Attorney General Ashley Moody News Release
|June 11, 2021
Contact: Kylie Mason
Phone: (850) 245-0150
|en Español||Print Version||Tweet|
Plant City Resident Arrested for Stealing More Than $180,000 from Taxpayer-Funded Program
Attorney General Ashley Moody said, “The scheme concocted by this con artist not only exploited a disabled Floridian and the Florida Medicaid program, it also put the financial well-being and good standing with the IRS of other caregivers in jeopardy. Thanks to the great work of my team members, the U.S. Department of Health and Human Services Office of Inspector General and the Agency for Persons with Disabilities, this fraud scheme was thwarted, and the perpetrator arrested.”
According to a joint investigation by Attorney General Moody’s Medicaid Fraud Control Unit and the U.S. Department of Health and Human Services Office of Inspector General, a disabled adult placed in Ratonia Thompson’s care and custody was enrolled as a Medicaid recipient in the Consumer Directed Care+ program. CDC+ is jointly funded by the federal government and the Florida Medicaid program, and allows disabled recipients and family members to personally direct the recipient’s care.
Ratonia Thompson registered with CDC+ as the disabled adult’s representative—an unpaid position that empowered Thompson to hire employees to aid with the adult’s activities of daily living, such as bathing, cleaning and feeding. Instead, Ratonia Thompson routinely submitted falsified service logs claiming the services rendered and pocketed the Medicaid payments intended for caregivers through debit cards registered in the names of caregivers who previously provided services, but no longer worked for the disabled adult.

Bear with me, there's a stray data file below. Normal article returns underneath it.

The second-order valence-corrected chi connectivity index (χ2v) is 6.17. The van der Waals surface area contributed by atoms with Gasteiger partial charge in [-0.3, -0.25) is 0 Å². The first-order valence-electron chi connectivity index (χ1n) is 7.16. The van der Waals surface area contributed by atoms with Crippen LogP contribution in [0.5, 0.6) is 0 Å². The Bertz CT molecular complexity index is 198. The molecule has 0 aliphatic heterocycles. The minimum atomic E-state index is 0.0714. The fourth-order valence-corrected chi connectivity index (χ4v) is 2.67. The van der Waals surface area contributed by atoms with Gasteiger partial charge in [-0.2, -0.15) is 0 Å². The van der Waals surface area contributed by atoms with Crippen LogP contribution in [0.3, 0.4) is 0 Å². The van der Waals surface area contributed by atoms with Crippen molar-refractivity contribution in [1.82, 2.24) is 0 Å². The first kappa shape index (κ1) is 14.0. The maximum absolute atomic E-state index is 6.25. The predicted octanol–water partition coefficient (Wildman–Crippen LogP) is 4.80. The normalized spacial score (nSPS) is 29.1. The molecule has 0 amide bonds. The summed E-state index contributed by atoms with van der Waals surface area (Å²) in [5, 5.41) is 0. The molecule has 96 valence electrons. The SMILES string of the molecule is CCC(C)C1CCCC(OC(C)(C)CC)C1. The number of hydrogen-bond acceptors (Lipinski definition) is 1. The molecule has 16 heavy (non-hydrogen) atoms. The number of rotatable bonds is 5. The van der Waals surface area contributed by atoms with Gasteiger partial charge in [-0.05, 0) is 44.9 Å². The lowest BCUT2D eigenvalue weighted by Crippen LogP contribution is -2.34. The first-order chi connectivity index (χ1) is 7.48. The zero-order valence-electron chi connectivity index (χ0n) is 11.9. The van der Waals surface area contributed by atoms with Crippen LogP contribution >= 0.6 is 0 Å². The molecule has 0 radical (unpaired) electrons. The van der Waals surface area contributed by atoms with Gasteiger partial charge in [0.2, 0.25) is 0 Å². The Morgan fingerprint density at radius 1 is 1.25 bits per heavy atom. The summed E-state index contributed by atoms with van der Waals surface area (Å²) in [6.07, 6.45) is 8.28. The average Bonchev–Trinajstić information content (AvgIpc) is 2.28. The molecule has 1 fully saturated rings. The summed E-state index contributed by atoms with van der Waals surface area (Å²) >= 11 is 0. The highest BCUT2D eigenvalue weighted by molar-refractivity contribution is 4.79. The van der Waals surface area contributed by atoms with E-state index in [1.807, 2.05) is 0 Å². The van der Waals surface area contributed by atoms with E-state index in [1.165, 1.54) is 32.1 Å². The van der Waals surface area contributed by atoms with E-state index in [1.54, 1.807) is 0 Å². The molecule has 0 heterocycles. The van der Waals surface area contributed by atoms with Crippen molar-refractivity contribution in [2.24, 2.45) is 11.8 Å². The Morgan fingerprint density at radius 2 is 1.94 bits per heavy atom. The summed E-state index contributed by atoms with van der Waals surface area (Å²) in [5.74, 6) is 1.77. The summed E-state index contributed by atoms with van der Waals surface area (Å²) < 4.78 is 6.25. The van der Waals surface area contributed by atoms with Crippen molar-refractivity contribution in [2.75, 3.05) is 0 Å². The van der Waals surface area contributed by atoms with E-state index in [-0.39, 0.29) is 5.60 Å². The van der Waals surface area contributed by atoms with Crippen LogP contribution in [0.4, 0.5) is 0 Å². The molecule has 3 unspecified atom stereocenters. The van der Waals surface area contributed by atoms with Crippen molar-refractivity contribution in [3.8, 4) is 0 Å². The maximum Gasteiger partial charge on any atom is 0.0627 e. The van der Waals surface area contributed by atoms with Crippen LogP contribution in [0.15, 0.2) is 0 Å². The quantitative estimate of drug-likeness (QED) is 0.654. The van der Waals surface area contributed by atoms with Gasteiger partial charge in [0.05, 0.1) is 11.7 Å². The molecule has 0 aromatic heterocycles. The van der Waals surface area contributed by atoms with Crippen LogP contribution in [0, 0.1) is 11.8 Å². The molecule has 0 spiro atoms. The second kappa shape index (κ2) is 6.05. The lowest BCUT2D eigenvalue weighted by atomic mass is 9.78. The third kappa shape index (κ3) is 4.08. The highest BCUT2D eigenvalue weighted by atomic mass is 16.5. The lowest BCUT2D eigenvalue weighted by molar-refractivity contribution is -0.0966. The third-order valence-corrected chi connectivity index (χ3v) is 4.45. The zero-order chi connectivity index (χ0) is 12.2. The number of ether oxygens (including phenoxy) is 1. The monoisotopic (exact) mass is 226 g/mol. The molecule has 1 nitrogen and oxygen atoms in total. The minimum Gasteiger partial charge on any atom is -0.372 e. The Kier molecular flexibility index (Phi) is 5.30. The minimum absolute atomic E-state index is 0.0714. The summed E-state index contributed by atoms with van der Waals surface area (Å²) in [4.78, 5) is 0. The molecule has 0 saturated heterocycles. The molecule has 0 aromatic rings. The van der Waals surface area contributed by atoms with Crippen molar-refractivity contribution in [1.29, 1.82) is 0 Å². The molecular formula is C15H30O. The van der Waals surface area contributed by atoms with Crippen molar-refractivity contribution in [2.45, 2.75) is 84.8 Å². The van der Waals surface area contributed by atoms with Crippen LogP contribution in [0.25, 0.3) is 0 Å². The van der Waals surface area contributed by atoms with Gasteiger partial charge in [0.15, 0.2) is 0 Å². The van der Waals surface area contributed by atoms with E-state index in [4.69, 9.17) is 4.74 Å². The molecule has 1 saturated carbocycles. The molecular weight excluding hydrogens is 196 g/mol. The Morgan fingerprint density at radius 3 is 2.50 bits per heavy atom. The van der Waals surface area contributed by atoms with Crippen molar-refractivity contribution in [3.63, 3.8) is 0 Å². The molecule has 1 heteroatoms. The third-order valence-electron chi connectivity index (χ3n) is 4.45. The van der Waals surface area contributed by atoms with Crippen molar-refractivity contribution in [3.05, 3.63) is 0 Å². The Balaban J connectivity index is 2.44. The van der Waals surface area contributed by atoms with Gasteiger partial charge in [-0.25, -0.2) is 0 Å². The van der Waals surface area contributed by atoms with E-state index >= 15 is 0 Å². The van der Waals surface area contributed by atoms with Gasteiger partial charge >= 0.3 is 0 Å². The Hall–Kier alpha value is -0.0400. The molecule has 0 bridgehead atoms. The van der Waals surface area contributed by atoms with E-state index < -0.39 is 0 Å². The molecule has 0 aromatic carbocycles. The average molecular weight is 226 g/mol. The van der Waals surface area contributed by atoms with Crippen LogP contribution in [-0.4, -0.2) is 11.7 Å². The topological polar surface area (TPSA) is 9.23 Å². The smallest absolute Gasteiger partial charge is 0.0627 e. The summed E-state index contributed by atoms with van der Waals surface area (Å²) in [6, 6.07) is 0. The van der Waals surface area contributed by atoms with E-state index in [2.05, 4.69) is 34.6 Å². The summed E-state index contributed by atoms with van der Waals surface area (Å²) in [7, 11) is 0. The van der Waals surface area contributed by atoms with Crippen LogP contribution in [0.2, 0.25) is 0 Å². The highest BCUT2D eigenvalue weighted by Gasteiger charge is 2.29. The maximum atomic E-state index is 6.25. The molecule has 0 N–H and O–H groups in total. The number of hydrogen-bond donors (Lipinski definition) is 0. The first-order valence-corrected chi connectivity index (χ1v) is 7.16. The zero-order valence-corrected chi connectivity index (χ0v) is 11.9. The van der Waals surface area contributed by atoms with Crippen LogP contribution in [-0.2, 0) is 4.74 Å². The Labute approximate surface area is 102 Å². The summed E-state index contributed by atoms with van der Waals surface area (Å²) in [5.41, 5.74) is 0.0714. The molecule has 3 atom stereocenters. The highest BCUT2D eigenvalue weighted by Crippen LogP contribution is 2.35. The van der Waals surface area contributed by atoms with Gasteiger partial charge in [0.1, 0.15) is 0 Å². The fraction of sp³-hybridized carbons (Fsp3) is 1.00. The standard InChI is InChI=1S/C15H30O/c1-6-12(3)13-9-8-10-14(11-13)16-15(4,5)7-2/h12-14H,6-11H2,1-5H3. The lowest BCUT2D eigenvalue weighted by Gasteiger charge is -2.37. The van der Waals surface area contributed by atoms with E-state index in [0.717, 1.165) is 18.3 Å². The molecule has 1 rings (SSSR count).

The investigation began after the Agency for Persons with Disabilities received a complaint from a former caregiver citing timesheets fraudulently submitted in the caregiver’s name. Upon review, it was found that Gregory Thompson, Ratonia Thompson’s husband, became the representative for the disabled adult and was responsible for submitting caregiver timesheets for payment. However, APD found that Gregory Thompson had died, but timesheets continued to be submitted by someone claiming to be him. Further investigation found that the caregivers reported on the timesheets no longer worked for the disabled adult, and the former caregivers did not receive payment for the services claimed. The investigation found that instead of the intended payments going to the former caregivers, Ratonia Thompson spent the funds on the debit cards for personal expenses.
Additionally, a former caregiver for the disabled adult received notice of an audit after the Internal Revenue Service discovered more than $23,000 not reported in tax filings. The caregiver never made that amount of money while working for the disabled adult and realized Ratonia Thompson illegally submitted timesheets claiming the services rendered and subsequently pocketed the money. According to the MFCU investigation, from December 2017 through March 2021, Ratonia Thompson illegally collected more than $180,000 from the Medicaid program.
Ratonia Thompson is charged with one count of Medicaid fraud more than $50,000, and one count of organized fraud more than $50,000; both are first-degree felonies. If convicted, Thompson faces up to 60 years in prison and $20,000 in fines. Attorney General Moody’s Office of Statewide Prosecution will prosecute the case.
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The Florida Medicaid Fraud Control Unit is funded through a grant totaling $26,329,510 for Federal Fiscal Year 2021, from the U.S. Department of Health and Human Services Office of Inspector General. The Federal Share of these funds is 75% totaling $19,747,136. The State Matching Share of these funds is 25% totaling $6,582,374 and is funded by Florida.